We had worked with a nurse in another community who had had success with home treatment of crusted scabies, though in very unique circumstances, and we had spoken to Yadadi’s local clinic staff already – they were on board.  We were ready to try a modified chronic care home treatment system but we wanted Yadadi to go to hospital for two weeks to clear her skin completely of the scabies and then the home treatment would work, we were almost sure of that, but would it work without the initial two week intensive treatment?

There is a big difference between doing what you are told and solving your own problems so when Yadadi stubbornly refused to go to hospital we simply told her our concerns and agreed to give it a try at home.  It was her decision and she was diligent about the treatment.  Every day for two weeks she worked with the clinic staff and Doctor Buddhi, and at the end of that time her skin was just as shiny and healthy as it would have been straight out of hospital.  Only she was empowered.  And to this day Yadadi manages her chronic condition, something almost never before seen among crusted scabies sufferers in endemic scabies areas.

And Yadadi isn’t the only one.  All over East Arnhem we are getting crusted scabies under control.  As a result clinics are seeing a significant drop in their workload, since many presentations were the result of scabies and the subsequent skin sores.  But more importantly people’s lives have been changed for the better.

Yadadi’s story is a great example of how people can solve their own problems when they are heard and supported.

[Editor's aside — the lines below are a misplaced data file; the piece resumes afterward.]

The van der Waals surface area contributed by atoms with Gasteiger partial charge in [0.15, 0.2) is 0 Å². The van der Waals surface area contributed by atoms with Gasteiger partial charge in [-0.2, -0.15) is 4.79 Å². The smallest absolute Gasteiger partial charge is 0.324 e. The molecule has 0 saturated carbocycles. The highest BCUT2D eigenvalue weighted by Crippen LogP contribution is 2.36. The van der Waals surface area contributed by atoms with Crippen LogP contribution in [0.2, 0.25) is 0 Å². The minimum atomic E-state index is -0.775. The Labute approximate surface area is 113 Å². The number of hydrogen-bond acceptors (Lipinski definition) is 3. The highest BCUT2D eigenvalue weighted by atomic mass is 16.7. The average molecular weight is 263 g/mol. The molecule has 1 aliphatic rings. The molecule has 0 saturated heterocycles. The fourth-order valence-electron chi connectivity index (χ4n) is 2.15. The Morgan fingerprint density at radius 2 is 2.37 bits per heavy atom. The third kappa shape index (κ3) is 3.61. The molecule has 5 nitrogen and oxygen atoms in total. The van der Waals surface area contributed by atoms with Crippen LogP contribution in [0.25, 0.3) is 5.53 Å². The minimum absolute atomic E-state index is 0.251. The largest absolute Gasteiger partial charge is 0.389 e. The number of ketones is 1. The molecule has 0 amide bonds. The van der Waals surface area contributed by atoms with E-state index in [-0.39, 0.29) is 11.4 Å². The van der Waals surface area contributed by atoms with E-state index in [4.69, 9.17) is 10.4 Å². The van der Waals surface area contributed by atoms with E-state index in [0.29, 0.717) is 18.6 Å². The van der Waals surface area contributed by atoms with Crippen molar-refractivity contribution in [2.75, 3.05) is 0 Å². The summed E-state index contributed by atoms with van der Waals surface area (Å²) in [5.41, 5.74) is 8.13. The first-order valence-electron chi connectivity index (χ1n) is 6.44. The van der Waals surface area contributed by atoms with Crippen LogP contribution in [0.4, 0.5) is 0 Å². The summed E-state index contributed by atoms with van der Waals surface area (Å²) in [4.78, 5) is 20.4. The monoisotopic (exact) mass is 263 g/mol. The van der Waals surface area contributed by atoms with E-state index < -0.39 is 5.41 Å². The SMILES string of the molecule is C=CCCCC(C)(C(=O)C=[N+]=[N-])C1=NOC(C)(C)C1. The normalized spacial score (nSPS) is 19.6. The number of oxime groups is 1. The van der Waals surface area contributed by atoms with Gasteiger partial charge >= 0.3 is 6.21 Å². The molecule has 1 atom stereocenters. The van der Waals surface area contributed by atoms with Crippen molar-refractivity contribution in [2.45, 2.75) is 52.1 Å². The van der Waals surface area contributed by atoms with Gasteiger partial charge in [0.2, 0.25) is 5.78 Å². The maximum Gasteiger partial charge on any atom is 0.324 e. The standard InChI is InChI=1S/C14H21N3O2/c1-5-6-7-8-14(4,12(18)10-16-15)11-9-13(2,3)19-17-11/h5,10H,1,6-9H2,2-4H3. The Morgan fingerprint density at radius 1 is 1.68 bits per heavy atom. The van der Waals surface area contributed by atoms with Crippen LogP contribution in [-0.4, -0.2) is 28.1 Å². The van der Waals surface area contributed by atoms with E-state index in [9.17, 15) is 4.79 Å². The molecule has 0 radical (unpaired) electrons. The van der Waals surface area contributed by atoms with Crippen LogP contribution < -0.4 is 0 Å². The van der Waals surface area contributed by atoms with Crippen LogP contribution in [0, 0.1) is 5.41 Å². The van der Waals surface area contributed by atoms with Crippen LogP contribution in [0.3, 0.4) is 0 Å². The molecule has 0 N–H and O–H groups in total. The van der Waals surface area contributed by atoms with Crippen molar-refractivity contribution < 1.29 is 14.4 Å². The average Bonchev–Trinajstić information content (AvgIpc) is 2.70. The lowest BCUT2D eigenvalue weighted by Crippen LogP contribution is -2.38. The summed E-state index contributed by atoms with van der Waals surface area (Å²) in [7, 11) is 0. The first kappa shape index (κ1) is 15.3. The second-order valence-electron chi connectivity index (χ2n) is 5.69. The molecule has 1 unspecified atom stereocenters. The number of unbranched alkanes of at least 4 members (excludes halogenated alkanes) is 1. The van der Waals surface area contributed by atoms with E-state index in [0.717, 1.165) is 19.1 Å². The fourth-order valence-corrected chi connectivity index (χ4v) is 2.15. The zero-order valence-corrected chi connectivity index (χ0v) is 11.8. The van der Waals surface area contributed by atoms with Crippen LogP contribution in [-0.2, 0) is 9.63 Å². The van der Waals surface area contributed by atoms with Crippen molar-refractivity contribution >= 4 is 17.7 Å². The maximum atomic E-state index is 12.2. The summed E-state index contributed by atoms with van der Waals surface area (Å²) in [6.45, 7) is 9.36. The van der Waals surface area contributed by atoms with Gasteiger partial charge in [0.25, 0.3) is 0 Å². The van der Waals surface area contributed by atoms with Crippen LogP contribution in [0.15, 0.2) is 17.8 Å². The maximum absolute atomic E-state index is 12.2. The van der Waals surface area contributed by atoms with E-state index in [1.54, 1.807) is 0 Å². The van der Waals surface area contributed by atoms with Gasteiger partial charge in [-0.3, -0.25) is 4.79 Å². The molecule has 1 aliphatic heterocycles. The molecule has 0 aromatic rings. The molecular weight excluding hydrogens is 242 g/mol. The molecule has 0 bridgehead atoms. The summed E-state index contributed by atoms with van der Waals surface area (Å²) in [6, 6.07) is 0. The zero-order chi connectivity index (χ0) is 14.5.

Families in remote communities risk having their children taken from them if they are unable to stop them getting repeated bouts of scabies.  But until we started focusing on the people rather than the illness, none of the available treatments had been able to keep a close family free of scabies when one member had hyperinfective crusted scabies.

Children are missing school, being bullied and crying themselves to sleep from the pain of infected skin sores and intense itchiness of scabies.  We know that the long-term health costs are too high – the Yolngu have the worlds highest rate of rheumatic heart disease – but we must not remain oblivious to the social costs.

Yadadi wants to show that crusted scabies can be managed so that sufferers and their families can live normal lives, but for that to happen we need to change the way we treat scabies in remote communities.  And for that to happen we need to change the way we treat people in remote Australia.

Yadadi helped us make a short video explaining what happened for her – she had been treated for crusted scabies in hospital and had felt so afraid, alone and ashamed that she basically hid in her house after that, refusing to go back to hospital and trying to avoid the social stigma of the disfiguring illness.  It was only because she trusted the clinic nurse who introduced Doctor Buddhi that she agreed to talk to us.

We have taken Yadadi’s video off our web page because we had so much positive feedback that Yadadi has decided to tell her story herself, in person, to the Prime Minister herself, if possible.  She wants every crusted scabies sufferer to have access to what she asked for: a cheap, simple treatment at home that changed her life and the lives of her family members.